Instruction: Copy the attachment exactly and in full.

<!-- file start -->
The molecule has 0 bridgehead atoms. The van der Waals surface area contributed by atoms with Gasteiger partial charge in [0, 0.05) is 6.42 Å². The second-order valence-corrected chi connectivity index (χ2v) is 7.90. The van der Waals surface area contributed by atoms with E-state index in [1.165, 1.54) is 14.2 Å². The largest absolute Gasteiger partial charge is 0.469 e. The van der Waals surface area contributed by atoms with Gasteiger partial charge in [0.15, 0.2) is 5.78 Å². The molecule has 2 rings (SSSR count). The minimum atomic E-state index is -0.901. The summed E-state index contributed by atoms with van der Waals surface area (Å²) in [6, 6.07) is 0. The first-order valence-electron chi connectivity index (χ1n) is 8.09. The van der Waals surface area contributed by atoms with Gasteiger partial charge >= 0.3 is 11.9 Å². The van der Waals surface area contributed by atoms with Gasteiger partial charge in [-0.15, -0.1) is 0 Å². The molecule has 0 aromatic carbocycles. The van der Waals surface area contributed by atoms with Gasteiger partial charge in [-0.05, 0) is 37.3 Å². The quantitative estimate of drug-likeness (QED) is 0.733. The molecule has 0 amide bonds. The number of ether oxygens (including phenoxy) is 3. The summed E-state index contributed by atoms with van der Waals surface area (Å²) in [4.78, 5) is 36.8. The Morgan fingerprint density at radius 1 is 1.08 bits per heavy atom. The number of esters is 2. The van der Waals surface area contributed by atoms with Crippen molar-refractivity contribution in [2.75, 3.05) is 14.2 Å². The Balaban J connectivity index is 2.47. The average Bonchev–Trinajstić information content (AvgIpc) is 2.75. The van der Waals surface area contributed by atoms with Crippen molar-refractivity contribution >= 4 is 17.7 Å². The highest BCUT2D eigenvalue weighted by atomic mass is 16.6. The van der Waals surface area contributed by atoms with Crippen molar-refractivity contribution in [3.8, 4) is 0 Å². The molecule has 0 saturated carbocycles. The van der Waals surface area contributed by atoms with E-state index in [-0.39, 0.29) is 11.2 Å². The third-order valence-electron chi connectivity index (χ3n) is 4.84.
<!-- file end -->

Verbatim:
The molecule has 0 bridgehead atoms. The van der Waals surface area contributed by atoms with Gasteiger partial charge in [0, 0.05) is 6.42 Å². The second-order valence-corrected chi connectivity index (χ2v) is 7.90. The van der Waals surface area contributed by atoms with E-state index in [1.165, 1.54) is 14.2 Å². The largest absolute Gasteiger partial charge is 0.469 e. The van der Waals surface area contributed by atoms with Gasteiger partial charge in [0.15, 0.2) is 5.78 Å². The molecule has 2 rings (SSSR count). The minimum atomic E-state index is -0.901. The summed E-state index contributed by atoms with van der Waals surface area (Å²) in [6, 6.07) is 0. The first-order valence-electron chi connectivity index (χ1n) is 8.09. The van der Waals surface area contributed by atoms with Gasteiger partial charge >= 0.3 is 11.9 Å². The van der Waals surface area contributed by atoms with Gasteiger partial charge in [-0.15, -0.1) is 0 Å². The molecule has 0 aromatic carbocycles. The van der Waals surface area contributed by atoms with Gasteiger partial charge in [-0.05, 0) is 37.3 Å². The quantitative estimate of drug-likeness (QED) is 0.733. The molecule has 0 amide bonds. The number of ether oxygens (including phenoxy) is 3. The summed E-state index contributed by atoms with van der Waals surface area (Å²) in [4.78, 5) is 36.8. The Morgan fingerprint density at radius 1 is 1.08 bits per heavy atom. The number of esters is 2. The van der Waals surface area contributed by atoms with Crippen molar-refractivity contribution in [2.75, 3.05) is 14.2 Å². The Balaban J connectivity index is 2.47. The average Bonchev–Trinajstić information content (AvgIpc) is 2.75. The van der Waals surface area contributed by atoms with Crippen molar-refractivity contribution >= 4 is 17.7 Å². The highest BCUT2D eigenvalue weighted by atomic mass is 16.6. The van der Waals surface area contributed by atoms with Crippen molar-refractivity contribution in [3.8, 4) is 0 Å². The molecule has 0 saturated carbocycles. The van der Waals surface area contributed by atoms with E-state index in [-0.39, 0.29) is 11.2 Å². The third-order valence-electron chi connectivity index (χ3n) is 4.84.